Colorado County is proposing a plan to prepare for more electric vehicles and charging stations

As Colorado takes steps toward a green future with electric vehicles, Arapahoe County is trying to get everyone and everything on the same page; from the electricity grid to drivers of electric cars.

The province is working together on a plan and the community is invited to participate this week.

The Regional Electric Vehicle Action Plan will provide a roadmap for the province. Currently, less than 5% of registered vehicles in the province are electric, but by 2030 it is estimated that 10% to 15% of vehicles will be electric. It is also estimated that the province will need an additional 2,700 charging stations by then.

A group of Tesla cars line up at charging stations at a dealership in Littleton, Colorado, August 23, 2020.

David Zalubowski/AP


Jim Katzer, the Transportation Division manager for Arapahoe County, has received many questions about electric vehicles and their future.

“With the interest and electrification of vehicles in the area, people need to be aware of the question: ‘What does an electric car mean to me? How do I buy one? How do I charge if I just want to charge it at home?’” Katzer said.

Katzer said the county plans to educate people, businesses and first responders about electric vehicles through the plan. The plan is also a guideline for expanding charging infrastructure and transitioning fleets to electric cars.

“There is a trend to electrify fleets, both private and public in the area,” says Katzer. “So that generates the need for charging stations.”

Jim Katzer, Arapahoe County Transportation Division manager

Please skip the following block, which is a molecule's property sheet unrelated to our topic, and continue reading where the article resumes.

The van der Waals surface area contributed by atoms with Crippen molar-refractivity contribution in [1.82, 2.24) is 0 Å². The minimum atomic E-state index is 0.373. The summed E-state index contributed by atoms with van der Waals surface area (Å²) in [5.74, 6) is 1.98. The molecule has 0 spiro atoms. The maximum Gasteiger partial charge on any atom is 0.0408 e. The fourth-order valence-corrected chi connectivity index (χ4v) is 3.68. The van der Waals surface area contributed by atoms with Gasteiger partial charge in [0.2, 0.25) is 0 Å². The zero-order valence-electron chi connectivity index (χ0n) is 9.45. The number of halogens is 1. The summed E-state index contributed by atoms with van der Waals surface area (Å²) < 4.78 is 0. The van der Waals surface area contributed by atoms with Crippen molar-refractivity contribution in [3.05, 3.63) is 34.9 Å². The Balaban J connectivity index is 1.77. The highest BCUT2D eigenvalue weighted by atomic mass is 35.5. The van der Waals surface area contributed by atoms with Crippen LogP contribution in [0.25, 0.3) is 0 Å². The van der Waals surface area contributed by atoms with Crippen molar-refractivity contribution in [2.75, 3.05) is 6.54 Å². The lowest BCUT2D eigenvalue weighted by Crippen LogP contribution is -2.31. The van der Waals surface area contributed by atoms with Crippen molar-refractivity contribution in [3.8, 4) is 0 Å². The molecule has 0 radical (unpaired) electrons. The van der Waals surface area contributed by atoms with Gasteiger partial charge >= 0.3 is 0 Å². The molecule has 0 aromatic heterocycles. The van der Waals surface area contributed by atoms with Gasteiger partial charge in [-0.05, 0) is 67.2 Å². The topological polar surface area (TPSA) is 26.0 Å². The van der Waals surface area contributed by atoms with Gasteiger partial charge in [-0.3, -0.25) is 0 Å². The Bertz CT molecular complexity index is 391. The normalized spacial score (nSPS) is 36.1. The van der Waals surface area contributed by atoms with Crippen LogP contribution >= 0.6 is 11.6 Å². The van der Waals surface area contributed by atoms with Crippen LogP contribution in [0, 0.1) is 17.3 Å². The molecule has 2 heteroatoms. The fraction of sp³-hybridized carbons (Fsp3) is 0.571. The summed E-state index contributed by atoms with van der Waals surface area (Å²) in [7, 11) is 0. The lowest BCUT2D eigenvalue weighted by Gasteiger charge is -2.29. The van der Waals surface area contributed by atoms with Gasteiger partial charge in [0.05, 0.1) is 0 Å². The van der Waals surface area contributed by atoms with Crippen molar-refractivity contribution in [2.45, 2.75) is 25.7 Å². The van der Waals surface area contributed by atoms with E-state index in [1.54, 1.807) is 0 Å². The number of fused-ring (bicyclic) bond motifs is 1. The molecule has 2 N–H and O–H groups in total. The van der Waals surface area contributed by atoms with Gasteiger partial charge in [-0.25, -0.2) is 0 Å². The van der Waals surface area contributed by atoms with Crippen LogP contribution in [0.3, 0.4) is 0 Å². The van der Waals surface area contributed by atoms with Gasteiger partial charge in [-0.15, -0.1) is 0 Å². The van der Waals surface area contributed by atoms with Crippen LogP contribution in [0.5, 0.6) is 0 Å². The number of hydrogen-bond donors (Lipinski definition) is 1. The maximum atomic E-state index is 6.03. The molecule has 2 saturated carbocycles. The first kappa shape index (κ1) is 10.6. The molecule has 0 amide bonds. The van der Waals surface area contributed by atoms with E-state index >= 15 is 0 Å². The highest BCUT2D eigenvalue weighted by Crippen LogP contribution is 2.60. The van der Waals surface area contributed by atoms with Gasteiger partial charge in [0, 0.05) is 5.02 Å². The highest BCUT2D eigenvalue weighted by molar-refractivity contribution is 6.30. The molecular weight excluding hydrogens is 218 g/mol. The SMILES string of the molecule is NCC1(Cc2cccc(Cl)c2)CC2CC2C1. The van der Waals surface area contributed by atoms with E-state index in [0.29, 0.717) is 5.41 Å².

CBS


In six years, an estimated 86,000 electric vehicles will be on Arapahoe County roads, which also means the need for more mechanics and technicians. Meanwhile, instructors at Arapahoe Community College are preparing the future workforce.

“All automotive students at ACC are learning about electric vehicles. We know this isn’t going away,” said Doc Viola, director of automotive service technology at Arapahoe Community College. “We need to train young people to work on your electronics.”

Viola, who is currently training future EV workers, says ACC students gain hands-on experience working on EVs during their academic careers.

Viola added that many of the students have different backgrounds and knowledge of cars. Initially it involves learning maintenance repairs on traditional vehicles, and then moving to learning about EVs.

“They will go over the basics of braking systems, steering suspension systems, heating and air conditioning systems,” Viola said. “It is very important to train the next generation of engineers.”

Doc Viola, director of automotive service technology at Arapahoe Community College

CBS


Viola also added that the sooner students become familiar with electric vehicles and their safety protocols, the better prepared they will be when they finish school. By the time they graduate, they’ll be ready to jump-start a career in high demand.

“We want to prepare our students as best as possible to be able to earn a good living repairing these vehicles,” says Viola. “This will benefit students as new technology comes into the market and they will be at the forefront.”

While the plan will support the regional transition to electric vehicles, Katzer said there are still many questions that don’t have answers.

“We asked the same questions: Will the power grid be ready?” Katzer asked.

Katzer mentioned other questions that needed to be answered including; Should the province invest money in installing charging stations in the community? What is the role of a developer when it comes to developing land and building charging stations? How should charging stations be organised?

A virtual meeting is scheduled for Thursday at 6 p.m. to get community feedback on the plan.

For more information about the plan and the meeting, click here.

The community can provide feedback on the plan online until February 15. Katzer said once they gather feedback from the community, they will consider revising the plan. The plan is then submitted to the province’s board of commissioners for formal approval. Katzer thinks that will happen in the spring.

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